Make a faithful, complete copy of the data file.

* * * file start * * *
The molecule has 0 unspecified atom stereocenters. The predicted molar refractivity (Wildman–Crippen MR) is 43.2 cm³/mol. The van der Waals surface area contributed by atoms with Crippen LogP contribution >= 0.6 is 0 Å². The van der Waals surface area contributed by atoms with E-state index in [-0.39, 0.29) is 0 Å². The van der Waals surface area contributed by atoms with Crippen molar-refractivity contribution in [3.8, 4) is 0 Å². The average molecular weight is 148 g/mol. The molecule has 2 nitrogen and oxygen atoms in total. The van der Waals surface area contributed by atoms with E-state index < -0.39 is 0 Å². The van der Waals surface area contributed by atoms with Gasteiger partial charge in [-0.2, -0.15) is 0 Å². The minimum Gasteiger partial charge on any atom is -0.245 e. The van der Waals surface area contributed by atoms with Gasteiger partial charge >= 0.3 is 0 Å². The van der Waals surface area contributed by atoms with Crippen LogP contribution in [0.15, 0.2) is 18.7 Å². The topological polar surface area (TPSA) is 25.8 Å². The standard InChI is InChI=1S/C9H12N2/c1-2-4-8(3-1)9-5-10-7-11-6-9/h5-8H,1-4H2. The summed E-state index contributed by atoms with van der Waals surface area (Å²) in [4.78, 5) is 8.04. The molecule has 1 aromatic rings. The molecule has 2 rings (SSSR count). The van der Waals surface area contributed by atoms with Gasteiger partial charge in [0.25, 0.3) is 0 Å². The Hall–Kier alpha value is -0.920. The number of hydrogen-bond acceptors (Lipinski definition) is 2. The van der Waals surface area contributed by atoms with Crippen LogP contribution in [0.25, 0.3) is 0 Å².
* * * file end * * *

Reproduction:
The molecule has 0 unspecified atom stereocenters. The predicted molar refractivity (Wildman–Crippen MR) is 43.2 cm³/mol. The van der Waals surface area contributed by atoms with Crippen LogP contribution >= 0.6 is 0 Å². The van der Waals surface area contributed by atoms with E-state index in [-0.39, 0.29) is 0 Å². The van der Waals surface area contributed by atoms with Crippen molar-refractivity contribution in [3.8, 4) is 0 Å². The average molecular weight is 148 g/mol. The molecule has 2 nitrogen and oxygen atoms in total. The van der Waals surface area contributed by atoms with E-state index < -0.39 is 0 Å². The van der Waals surface area contributed by atoms with Gasteiger partial charge in [-0.2, -0.15) is 0 Å². The minimum Gasteiger partial charge on any atom is -0.245 e. The van der Waals surface area contributed by atoms with Gasteiger partial charge >= 0.3 is 0 Å². The van der Waals surface area contributed by atoms with Crippen LogP contribution in [0.15, 0.2) is 18.7 Å². The topological polar surface area (TPSA) is 25.8 Å². The standard InChI is InChI=1S/C9H12N2/c1-2-4-8(3-1)9-5-10-7-11-6-9/h5-8H,1-4H2. The summed E-state index contributed by atoms with van der Waals surface area (Å²) in [4.78, 5) is 8.04. The molecule has 1 aromatic rings. The molecule has 2 rings (SSSR count). The van der Waals surface area contributed by atoms with Gasteiger partial charge in [0.25, 0.3) is 0 Å². The Hall–Kier alpha value is -0.920. The number of hydrogen-bond acceptors (Lipinski definition) is 2. The van der Waals surface area contributed by atoms with Crippen LogP contribution in [0.25, 0.3) is 0 Å².